(I have NEVER seen a Hi-Power for sale at any of my local gun shops, and have been told that they're almost impossible to get. That must not be true elsewhere, because I saw half a dozen new and used models at two gun shops in PA.)

In any case, I had pretty much narrowed my pistol interests to 1911s and the Hi-Power. I LOVE 1911s, and I hope to always have a few around. The Hi-Power is the only other pistol in which I'm seriously interested, so I was eager to check one out.

After getting over the excitement of actually coming across a Hi-Power, I asked the attendant to pick it up and...

...it didn't feel right. The grip was too thick. The blowback would take a bite out of my fleshy hands. Having had such high hopes for the Hi-Power, I was disappointed. I really had hoped that it would be a nice complement to the 1911. Unfortunately, that was not going to be the case. Right then and there I came to the conclusion that the 1911 is "my" gun. It would've been nice to find another handgun to love, but I'm a one pistol man.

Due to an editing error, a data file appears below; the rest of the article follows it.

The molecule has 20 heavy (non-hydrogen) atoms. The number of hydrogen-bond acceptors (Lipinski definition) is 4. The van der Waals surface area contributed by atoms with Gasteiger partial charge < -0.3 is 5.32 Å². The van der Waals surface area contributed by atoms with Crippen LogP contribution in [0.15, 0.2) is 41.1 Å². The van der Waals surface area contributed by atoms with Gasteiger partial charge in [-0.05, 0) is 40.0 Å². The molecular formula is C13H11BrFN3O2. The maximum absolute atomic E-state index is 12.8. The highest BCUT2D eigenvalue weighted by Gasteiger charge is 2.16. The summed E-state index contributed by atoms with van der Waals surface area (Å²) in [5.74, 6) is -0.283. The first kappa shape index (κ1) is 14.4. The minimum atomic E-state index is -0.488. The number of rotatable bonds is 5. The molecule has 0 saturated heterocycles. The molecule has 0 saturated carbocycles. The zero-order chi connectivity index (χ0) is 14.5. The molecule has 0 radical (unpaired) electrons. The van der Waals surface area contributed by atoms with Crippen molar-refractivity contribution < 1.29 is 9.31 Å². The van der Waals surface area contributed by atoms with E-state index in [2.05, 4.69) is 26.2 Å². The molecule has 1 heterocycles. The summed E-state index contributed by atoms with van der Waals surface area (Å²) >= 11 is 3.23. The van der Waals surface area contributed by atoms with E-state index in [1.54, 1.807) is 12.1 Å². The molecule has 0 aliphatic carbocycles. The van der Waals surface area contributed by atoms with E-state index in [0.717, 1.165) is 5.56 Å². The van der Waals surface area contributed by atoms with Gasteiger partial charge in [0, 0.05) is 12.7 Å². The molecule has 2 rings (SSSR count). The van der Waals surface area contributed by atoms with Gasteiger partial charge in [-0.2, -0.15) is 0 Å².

A few thoughts on Pennsylvania

I was in Pennsylvania the past couple of days for a family reunion. This trip, there were a few things that struck me about Pennsylvania:

1. Once you get off of the unglaciated sections of the Allegheny Plateau, both the physical and cultural geography change considerably.

2. The differences between the governments of New York and Pennsylvania are evident in the prevalence of billboards, poor road quality, and hideous sprawling development that is so common in Pennsylvania.